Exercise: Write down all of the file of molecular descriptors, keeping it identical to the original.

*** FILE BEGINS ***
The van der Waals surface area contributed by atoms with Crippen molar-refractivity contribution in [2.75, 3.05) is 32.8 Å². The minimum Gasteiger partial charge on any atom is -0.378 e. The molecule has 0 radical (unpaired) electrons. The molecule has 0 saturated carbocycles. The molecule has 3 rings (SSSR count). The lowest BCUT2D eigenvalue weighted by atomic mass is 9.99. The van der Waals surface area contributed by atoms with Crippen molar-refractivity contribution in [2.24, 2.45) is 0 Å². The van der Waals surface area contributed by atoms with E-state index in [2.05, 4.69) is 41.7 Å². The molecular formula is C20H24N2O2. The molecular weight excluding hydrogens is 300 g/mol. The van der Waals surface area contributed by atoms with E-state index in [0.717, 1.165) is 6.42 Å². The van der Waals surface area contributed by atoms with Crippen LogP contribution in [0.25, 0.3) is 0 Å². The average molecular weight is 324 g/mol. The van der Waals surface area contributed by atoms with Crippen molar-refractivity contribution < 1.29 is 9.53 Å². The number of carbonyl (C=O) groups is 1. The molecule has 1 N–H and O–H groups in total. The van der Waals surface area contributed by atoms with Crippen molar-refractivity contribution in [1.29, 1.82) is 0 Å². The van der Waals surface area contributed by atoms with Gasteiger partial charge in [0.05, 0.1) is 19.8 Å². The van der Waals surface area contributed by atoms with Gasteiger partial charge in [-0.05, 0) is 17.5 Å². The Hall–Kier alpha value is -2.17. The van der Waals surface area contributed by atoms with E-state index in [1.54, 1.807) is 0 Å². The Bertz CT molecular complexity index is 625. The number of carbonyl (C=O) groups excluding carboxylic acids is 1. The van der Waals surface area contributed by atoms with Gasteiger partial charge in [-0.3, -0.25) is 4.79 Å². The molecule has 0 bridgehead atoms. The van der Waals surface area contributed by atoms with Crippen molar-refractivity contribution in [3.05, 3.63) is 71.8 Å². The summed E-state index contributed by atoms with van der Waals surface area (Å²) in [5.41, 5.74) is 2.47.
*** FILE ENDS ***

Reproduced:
The van der Waals surface area contributed by atoms with Crippen molar-refractivity contribution in [2.75, 3.05) is 32.8 Å². The minimum Gasteiger partial charge on any atom is -0.378 e. The molecule has 0 radical (unpaired) electrons. The molecule has 0 saturated carbocycles. The molecule has 3 rings (SSSR count). The lowest BCUT2D eigenvalue weighted by atomic mass is 9.99. The van der Waals surface area contributed by atoms with Crippen molar-refractivity contribution in [2.24, 2.45) is 0 Å². The van der Waals surface area contributed by atoms with E-state index in [2.05, 4.69) is 41.7 Å². The molecular formula is C20H24N2O2. The molecular weight excluding hydrogens is 300 g/mol. The van der Waals surface area contributed by atoms with E-state index in [0.717, 1.165) is 6.42 Å². The van der Waals surface area contributed by atoms with Crippen LogP contribution in [0.25, 0.3) is 0 Å². The average molecular weight is 324 g/mol. The van der Waals surface area contributed by atoms with Crippen molar-refractivity contribution < 1.29 is 9.53 Å². The number of carbonyl (C=O) groups is 1. The molecule has 1 N–H and O–H groups in total. The van der Waals surface area contributed by atoms with Crippen molar-refractivity contribution in [1.29, 1.82) is 0 Å². The van der Waals surface area contributed by atoms with Gasteiger partial charge in [0.05, 0.1) is 19.8 Å². The van der Waals surface area contributed by atoms with Gasteiger partial charge in [-0.05, 0) is 17.5 Å². The Hall–Kier alpha value is -2.17. The van der Waals surface area contributed by atoms with E-state index in [1.54, 1.807) is 0 Å². The Bertz CT molecular complexity index is 625. The number of carbonyl (C=O) groups excluding carboxylic acids is 1. The van der Waals surface area contributed by atoms with Gasteiger partial charge in [-0.3, -0.25) is 4.79 Å². The molecule has 0 bridgehead atoms. The van der Waals surface area contributed by atoms with Crippen molar-refractivity contribution in [3.05, 3.63) is 71.8 Å². The summed E-state index contributed by atoms with van der Waals surface area (Å²) in [5.41, 5.74) is 2.47.